Module Information

Module Identifier
Module Title
Academic Year
Semester 2

Course Delivery

Delivery Type Delivery length / details
Seminars / Tutorials 10 Hours. (10 x 1 hour)
Lecture 10 Hours. (10 x 1 hour)


Assessment Type Assessment length / details Proportion
Semester Assessment Essay: 1,500 words  20%
Semester Assessment Seminar Performance  10%
Semester Assessment Extended Written Assignment: 1 x 4,500 words  70%
Supplementary Exam Resit opportunities for this module will be available in the Supplementary examination period. F resit: The student will re-sit the module by examination only for a 'capped' pass mark (40). H resit: The student will submit missing coursework elements and/or re-sit by examination in the Supplementary exam period in lieu of a missed/failed exam for full marks. Students re-sitting elements of failed coursework are required to select a different essay/assignment title and must not submit re-written versions of the original essay/assignment.  

Learning Outcomes

On successful completion of this module students should be able to:

- demonstrate a good understanding of approaches described as poststructural
- discuss some of the ethico-political questions raised by this work
- demonstrate a familiarity with key poststructuralist writers, based on a direct reading of their texts.

Brief description

Research inspired by post-structuralist approaches forms a challenging contribution to recent international relations, political theory and postcolonialism. There are two linked modules that explore this field. This first module, which is introductory, looks at the writings of thinkers associated with the move. There are no prerequisites, apart from a willingness to read in depth and engage with the material.


The module begins with a brief examination of Nietzsche and Althusser and then focuses on five poststructuralist thinkers¿Foucault, Derrida, Agamben, Deleuze and Esposito. The course is divided into three sections. The first section is introductory and engages the theme of subjectivity in modern philosophy. It also examines the decisive steps taken by Nietzsche and Althusser in announcing poststructuralist work in philosophy and politics. The second section develops the poststructuralist critique of the conception of politics framed by the practice of sovereignty in the work of Foucault, Agamben and Esposito. The third section explores alternative notions of subject and politics in the work of Agamben, Derrida, Foucault and Deleuze. Lectures introducing key areas are accompanied by seminars based on careful readings of selected texts supported by extensive discussions. The lectures include opportunities for questions and debate. Seminars will be student-led.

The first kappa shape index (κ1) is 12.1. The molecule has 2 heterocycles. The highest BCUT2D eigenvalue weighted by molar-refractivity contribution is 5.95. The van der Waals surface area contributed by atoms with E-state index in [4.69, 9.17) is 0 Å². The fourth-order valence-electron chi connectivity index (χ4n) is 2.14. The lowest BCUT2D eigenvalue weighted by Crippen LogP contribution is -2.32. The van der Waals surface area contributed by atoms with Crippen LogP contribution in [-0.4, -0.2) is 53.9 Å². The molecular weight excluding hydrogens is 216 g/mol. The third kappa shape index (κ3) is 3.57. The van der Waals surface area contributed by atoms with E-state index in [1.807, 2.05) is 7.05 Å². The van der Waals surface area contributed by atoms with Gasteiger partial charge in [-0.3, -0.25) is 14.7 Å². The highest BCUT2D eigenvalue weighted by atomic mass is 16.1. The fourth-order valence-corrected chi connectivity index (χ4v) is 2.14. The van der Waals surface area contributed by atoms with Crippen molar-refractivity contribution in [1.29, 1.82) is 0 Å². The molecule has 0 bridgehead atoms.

Section A: Beyond humanism and historicism
1. Subjectivity in Modern Philosophy
2. Beyond Humanism: Althusser¿s Materialism of the Encounter
3. Beyond Historicism: Nietzsche, Genealogy and the Will to Power

Section B: Poststructural critiques of sovereign politics
4. Biopolitics, Governmentality, Sovereignty: Foucault I
5. Bare life, Sovereignty, Law: Agamben I
6. Community, Immunity, Life: Esposito

Section C: Alternative Notions of Subject and Politics
7. Jamming the Anthropological Machine: Agamben II
8. The Animal, the Human and the Problem of the Other: Derrida
9. Multiplicity and the Body without Organs: Deleuze
10. Ethics, Norms and the Outside: Foucault II


This module allows students to develop a critical appreciation and understanding of poststructural work through a reading of primary writings. They will then be well placed to go on if they wish to study scholars of international politics or other disciplines who draw on this work. The module concentrates on giving a flavour of these approaches, rather than examining the debates between postmodernism and its critics.

Transferable skills

This module deals with material that is intellectually demanding and will help students develop keen analytical abilities, patience and perseverance. During the seminars they will have the opportunity to learn how to facilitate group discussions, to practice their skills in explaining and discussing their own ideas, and to select material suitable for inclusion in discussion.

The final written assignment demands individual initiative in researching a topic, finding material and producing a coherent written piece of some length.

10 ECTS credits

Reading List

General Text
Caroline Williams (2001) Contemporary French philosophy: modernity and the persistence of the subject. London: Athlone Press Primo search Edkins, Jenny. (1999.) Poststructuralism and international relations :bringing the political back in /Jenny Edkins. Primo search


This module is at CQFW Level 6